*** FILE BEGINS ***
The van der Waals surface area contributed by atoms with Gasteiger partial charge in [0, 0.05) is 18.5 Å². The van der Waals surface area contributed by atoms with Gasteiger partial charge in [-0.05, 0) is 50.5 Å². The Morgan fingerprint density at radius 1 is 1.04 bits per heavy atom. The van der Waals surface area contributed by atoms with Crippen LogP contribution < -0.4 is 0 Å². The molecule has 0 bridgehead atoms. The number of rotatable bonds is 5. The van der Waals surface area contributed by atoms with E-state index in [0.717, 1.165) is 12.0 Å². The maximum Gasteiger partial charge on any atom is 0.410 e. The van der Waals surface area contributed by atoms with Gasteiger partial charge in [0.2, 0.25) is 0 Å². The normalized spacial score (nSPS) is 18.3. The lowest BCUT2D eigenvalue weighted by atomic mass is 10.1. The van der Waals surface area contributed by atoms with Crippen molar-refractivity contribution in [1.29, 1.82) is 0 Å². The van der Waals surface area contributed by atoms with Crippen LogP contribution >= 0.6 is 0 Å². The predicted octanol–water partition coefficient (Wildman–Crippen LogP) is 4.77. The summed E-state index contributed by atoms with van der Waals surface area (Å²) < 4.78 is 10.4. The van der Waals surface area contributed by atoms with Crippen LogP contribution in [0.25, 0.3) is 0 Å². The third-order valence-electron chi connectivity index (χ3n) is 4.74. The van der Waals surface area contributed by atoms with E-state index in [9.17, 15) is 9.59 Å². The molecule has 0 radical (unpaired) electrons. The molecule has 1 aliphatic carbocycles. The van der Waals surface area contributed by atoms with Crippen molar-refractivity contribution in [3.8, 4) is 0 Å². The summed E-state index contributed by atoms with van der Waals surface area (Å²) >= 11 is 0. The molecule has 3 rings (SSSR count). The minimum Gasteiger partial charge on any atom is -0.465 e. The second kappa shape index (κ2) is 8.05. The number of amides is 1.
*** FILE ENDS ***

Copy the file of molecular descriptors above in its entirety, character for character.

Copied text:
The van der Waals surface area contributed by atoms with Gasteiger partial charge in [0, 0.05) is 18.5 Å². The van der Waals surface area contributed by atoms with Gasteiger partial charge in [-0.05, 0) is 50.5 Å². The Morgan fingerprint density at radius 1 is 1.04 bits per heavy atom. The van der Waals surface area contributed by atoms with Crippen LogP contribution < -0.4 is 0 Å². The molecule has 0 bridgehead atoms. The number of rotatable bonds is 5. The van der Waals surface area contributed by atoms with E-state index in [0.717, 1.165) is 12.0 Å². The maximum Gasteiger partial charge on any atom is 0.410 e. The van der Waals surface area contributed by atoms with Gasteiger partial charge in [0.2, 0.25) is 0 Å². The normalized spacial score (nSPS) is 18.3. The lowest BCUT2D eigenvalue weighted by atomic mass is 10.1. The van der Waals surface area contributed by atoms with Crippen molar-refractivity contribution in [1.29, 1.82) is 0 Å². The van der Waals surface area contributed by atoms with Crippen LogP contribution >= 0.6 is 0 Å². The predicted octanol–water partition coefficient (Wildman–Crippen LogP) is 4.77. The summed E-state index contributed by atoms with van der Waals surface area (Å²) < 4.78 is 10.4. The van der Waals surface area contributed by atoms with Crippen LogP contribution in [0.25, 0.3) is 0 Å². The third-order valence-electron chi connectivity index (χ3n) is 4.74. The van der Waals surface area contributed by atoms with E-state index in [9.17, 15) is 9.59 Å². The molecule has 0 radical (unpaired) electrons. The molecule has 1 aliphatic carbocycles. The van der Waals surface area contributed by atoms with Crippen molar-refractivity contribution in [3.8, 4) is 0 Å². The summed E-state index contributed by atoms with van der Waals surface area (Å²) >= 11 is 0. The molecule has 3 rings (SSSR count). The minimum Gasteiger partial charge on any atom is -0.465 e. The second kappa shape index (κ2) is 8.05. The number of amides is 1.